And on and on Jesus spoke.  Now, if you had said to these men a few days later, “Do you believe in the Holy Spirit?” I’m sure they would have said “yes”.  But it would not have been the same kind of “yes” they would have given you on Pentecost Sunday, 50 days after Easter.  Before Pentecost it would have been, “Yes, we believe in the Spirit because Jesus talked about him,” or, “Yes, we believe in the Spirit because Jesus rose from the dead, and we think the Spirit had something to do with that, and with some of the miracles and wonders that Jesus performed during his ministry.” 

But after Pentecost the answer would have been qualitatively different.  It would have been, “Yes, we believe in the Holy Spirit—because we’ve become aware of his presence and have experienced his power personally.”  After the Spirit descended on the apostles in the Upper Room, we’re told that Peter, who in fear had denied Jesus three times on Holy Thursday night, went out into the streets of Jerusalem and boldly proclaimed the Gospel to the crowds gathered there.  And he made 3,000 converts!  I can just imagine what the conversation was like as the apostles went home that day.  Peter probably said, “I can’t believe I did that.”  Thomas probably jumped in, “Well neither can I, Peter!” And John likely added, “This is amazing!  It’s true!  It’s just like Jesus said it would be!”

As Catholic Christians, we should want to be able to say those words, “I believe in the Holy Spirit” with the same fire and conviction that the apostles had in their hearts after Pentecost—the same fire that enabled Peter to proclaim his faith boldly and joyfully!  And chances are we will, if we, like the apostles, have a direct personal experience of the Holy Spirit that we are conscious of.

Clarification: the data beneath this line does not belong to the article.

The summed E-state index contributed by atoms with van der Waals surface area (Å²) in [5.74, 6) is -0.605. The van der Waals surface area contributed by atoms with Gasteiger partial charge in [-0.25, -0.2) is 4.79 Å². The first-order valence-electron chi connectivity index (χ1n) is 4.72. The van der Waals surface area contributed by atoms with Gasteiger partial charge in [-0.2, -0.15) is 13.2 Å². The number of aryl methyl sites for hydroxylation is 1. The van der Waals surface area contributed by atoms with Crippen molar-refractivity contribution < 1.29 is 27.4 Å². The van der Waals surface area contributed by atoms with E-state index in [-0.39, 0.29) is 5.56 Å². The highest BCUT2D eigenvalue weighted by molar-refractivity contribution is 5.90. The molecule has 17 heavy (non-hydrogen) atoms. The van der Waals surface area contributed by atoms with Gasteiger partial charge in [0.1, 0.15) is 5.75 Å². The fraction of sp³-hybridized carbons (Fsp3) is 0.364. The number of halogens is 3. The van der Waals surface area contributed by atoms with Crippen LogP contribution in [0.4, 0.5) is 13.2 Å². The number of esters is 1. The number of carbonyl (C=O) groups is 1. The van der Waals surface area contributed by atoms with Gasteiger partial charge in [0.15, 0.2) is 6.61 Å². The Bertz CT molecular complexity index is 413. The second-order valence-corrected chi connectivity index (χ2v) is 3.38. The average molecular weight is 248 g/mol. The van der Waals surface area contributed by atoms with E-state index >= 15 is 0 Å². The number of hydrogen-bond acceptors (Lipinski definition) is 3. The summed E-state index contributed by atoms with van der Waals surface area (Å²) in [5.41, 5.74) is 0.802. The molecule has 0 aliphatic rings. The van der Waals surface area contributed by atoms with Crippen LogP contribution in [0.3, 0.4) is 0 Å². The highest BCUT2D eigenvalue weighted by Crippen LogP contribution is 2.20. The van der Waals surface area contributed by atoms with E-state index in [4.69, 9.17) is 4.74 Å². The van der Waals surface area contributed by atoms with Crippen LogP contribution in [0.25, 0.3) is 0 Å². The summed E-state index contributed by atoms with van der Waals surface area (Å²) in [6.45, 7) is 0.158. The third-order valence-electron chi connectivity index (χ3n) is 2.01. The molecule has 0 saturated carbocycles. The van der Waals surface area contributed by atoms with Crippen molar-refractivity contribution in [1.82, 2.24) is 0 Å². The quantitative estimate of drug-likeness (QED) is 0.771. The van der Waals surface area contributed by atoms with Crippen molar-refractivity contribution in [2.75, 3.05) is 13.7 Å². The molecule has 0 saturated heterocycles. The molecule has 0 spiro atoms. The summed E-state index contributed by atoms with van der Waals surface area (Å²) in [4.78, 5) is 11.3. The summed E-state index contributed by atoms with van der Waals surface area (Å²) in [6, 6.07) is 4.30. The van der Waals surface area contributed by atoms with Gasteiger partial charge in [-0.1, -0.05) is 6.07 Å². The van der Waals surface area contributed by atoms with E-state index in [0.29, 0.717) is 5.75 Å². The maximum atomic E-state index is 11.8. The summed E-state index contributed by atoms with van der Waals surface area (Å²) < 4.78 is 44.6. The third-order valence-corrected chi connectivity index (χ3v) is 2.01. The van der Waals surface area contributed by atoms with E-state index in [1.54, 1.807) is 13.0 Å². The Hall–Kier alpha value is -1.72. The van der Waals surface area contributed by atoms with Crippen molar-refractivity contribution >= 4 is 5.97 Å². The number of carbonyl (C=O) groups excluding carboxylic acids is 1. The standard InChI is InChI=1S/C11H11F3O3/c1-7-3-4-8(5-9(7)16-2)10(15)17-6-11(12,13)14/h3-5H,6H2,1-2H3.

That does not mean, incidentally, that we all need to have an experience like the apostles had in the Upper Room.  But it does mean that we need to become conscious of the Spirit’s work in our lives, like the apostles became conscious of the Spirit’s work in their lives at Pentecost and afterward.

For example, if you’ve been deeply offended by another person, and you’ve prayed for the grace to forgive—and you have forgiven the person—that’s the work of the Holy Spirit in you.  If you’re seriously tempted to commit a sin, and you pray for help, and you end up saying “no” to the temptation—that’s the work of the Spirit in you.  If you give in to the temptation, but then feel sorry, and then go and confess the sin in the confessional—that, too, is a work of the Spirit.  If you’re in a conversation with a coworker, and he begins to slander the Church, and you step out in faith and defend the truth—that’s another work of the Spirit in you.  (Remember, one of the gifts of the Spirit is fortitude.)  If someone comes to you for guidance, and you give them good advice after some thought and prayer—that, too, is a work of the Holy Spirit.

My brothers and sisters, the fact of the matter is that most of us (if not all of us) have had direct experiences like this of the Holy Spirit in our lives, although in the past we might not have been conscious of the Spirit’s involvement in those experiences.  Well, hopefully after this homily we will be, so that if someone in the future asks us, “Do you believe in the Holy Spirit?” we’ll be able to answer like Simon Peter would have answered after Pentecost: “You bet I believe in the Holy Spirit!  I believe in him with all my heart, because I have experienced his power personally, and become deeply aware (deeply conscious) of his presence in my life.”